Miley Cyrus released on Friday her latest single off of her new album, Younger Now, which will come out in September. The eponymous track is a pop music song—that’s as close as this article will get to reviewing the actual music. The video and single art are problematic and tone-deaf in timing.
Bill Maher, host of HBO Real Time and purported comedian, gleefully used the n-word on his show this week. His guest for the segement, Senator Ben Sasse, R-Nebr., invited Maher to “come work in the fields with us” in his home state of Nebraska. Sasse immediately laughed as the audience broke out into applause and cheers. Watch:In response to swift public backlash, the junior senator took to Twitter first to defend the first amendment: “I’m a 1st Amendment absolutist.
President Donald Trump asked two high-ranking intelligence officials to publicly deny allegations that the Trump campaign colluded with Russia to sway the election reports the Washington Post, citing “current and former officials.” According the Post’s sources, who were granted anonymity, the president asked Director of National Intelligence Daniel Coats and Adm. Michael S. Rogers, director of the National Security Agency, to publicly deny any evidence existed that the campaign colluded with...
Muck Rack makes it simple to find people, tweets, or articles that mention any name, keyword, company, hashtag etc. We've compiled this guide to help you make the most of your search.
Selecting a term
Start searching tweets, articles from media outlets, articles mentioned in tweets, journalists'
names, titles and bios with some suggested searches:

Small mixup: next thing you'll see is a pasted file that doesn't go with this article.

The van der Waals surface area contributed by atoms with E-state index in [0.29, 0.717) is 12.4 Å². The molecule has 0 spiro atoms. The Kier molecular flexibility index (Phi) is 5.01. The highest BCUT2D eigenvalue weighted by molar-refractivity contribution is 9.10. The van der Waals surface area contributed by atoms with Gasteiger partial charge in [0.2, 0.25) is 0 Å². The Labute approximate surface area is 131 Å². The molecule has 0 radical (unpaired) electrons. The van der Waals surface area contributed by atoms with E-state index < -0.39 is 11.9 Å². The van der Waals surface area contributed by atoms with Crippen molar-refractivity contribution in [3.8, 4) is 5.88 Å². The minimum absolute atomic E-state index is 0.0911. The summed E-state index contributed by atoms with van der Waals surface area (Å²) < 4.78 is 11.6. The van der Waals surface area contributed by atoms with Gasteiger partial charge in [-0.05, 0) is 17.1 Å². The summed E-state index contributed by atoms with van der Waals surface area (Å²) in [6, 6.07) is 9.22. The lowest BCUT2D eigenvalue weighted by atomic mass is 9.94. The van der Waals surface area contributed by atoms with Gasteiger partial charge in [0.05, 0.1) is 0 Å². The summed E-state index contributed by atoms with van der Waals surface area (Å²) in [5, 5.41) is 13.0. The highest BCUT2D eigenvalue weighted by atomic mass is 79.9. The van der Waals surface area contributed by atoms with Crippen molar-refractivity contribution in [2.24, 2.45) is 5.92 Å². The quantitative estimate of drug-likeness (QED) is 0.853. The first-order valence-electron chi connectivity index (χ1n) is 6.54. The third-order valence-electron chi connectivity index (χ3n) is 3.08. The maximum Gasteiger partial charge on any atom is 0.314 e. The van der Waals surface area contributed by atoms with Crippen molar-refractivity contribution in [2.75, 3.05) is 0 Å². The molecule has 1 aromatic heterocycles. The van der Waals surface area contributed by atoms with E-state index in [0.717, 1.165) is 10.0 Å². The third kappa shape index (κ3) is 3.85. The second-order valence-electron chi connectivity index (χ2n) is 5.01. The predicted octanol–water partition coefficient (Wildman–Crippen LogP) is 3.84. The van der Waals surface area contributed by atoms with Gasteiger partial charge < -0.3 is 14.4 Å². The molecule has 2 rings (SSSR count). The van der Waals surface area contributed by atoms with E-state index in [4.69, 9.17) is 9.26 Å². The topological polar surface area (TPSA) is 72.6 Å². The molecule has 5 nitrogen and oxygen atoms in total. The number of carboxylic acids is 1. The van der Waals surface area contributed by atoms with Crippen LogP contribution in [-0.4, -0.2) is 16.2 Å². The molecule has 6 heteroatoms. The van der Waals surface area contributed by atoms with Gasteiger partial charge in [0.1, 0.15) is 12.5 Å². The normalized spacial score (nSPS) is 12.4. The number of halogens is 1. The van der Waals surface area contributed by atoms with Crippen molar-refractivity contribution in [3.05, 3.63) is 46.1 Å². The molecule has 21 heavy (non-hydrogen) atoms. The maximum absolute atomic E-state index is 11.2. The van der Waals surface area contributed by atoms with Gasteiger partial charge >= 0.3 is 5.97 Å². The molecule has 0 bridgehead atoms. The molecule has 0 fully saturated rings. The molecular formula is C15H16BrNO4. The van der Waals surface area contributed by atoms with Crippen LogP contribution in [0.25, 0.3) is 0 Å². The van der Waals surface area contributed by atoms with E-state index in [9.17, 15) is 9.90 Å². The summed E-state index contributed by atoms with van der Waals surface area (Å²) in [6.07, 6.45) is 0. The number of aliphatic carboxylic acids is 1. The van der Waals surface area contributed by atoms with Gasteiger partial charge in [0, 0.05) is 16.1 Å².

Companies or Topics (e.g. iPhone, Microsoft)
Phrases (e.g. "cloud computing") — use quotes to keep the terms together
Twitter handles (e.g. @username) — returns those who have mentioned or replied to
Names (e.g. "David Pogue")
Hashtags (e.g. #sxsw, #london2012)
Bio details (e.g. vegan, Olympics, father)
Muck Rack's Advanced Search allows for many boolean operators.
Find results that mention multiple specified terms, use AND or
+. For example, ensure each result contains both Elon Musk and Mark Zuckerberg by
searching Obama AND Romney or Obama + Romney.
Use the operators OR or , to broaden your search when you'd like either of
multiple terms to appear in results. (This is the default behavior of our search when no operators
are used.) For example, search for democrat OR republican to find results that refer to
Democrats and/or Republicans.
Use NOT or - to subtract results from your search. For
example, searching Disney will yield results about the Walt Disney Company as well as Walt Disney
World Resort. To exclude mentions of Disney World, search for Disney -World or Disney
When using one of these operators with a phrase, enclose it in quotation marks. For example, you can
find results about smartphones excluding Apple's iPhone 4S by searching smartphone -"iPhone
Exact case matching or punctuation
If you're searching for a brand name or keyword that relies on specific punctuation marks or capitalization, you can
find results that match your exact query by adding matchcase: before the keyword you're searching for, like matchcase:E*TRADE .
Use parentheses to separate multiple
boolean phrases. For example, to find journalists talking about having fun in Disney World or
Disneyland, search for ("disney world" OR disneyland) AND fun.
An asterisk can be used to search for any variation of a root word truncated by the asterisk. For example, searching for admin* will return results for administrator, administration, administer, administered, etc.
A near operator is an AND operator where you can control the distance between the words. You can vary the distance the near operation uses by adding a forward slash and number (between 0-99) such as strawberries NEAR/10 "whipped cream", which means the strawberries must exist within 10 words of "whipped cream".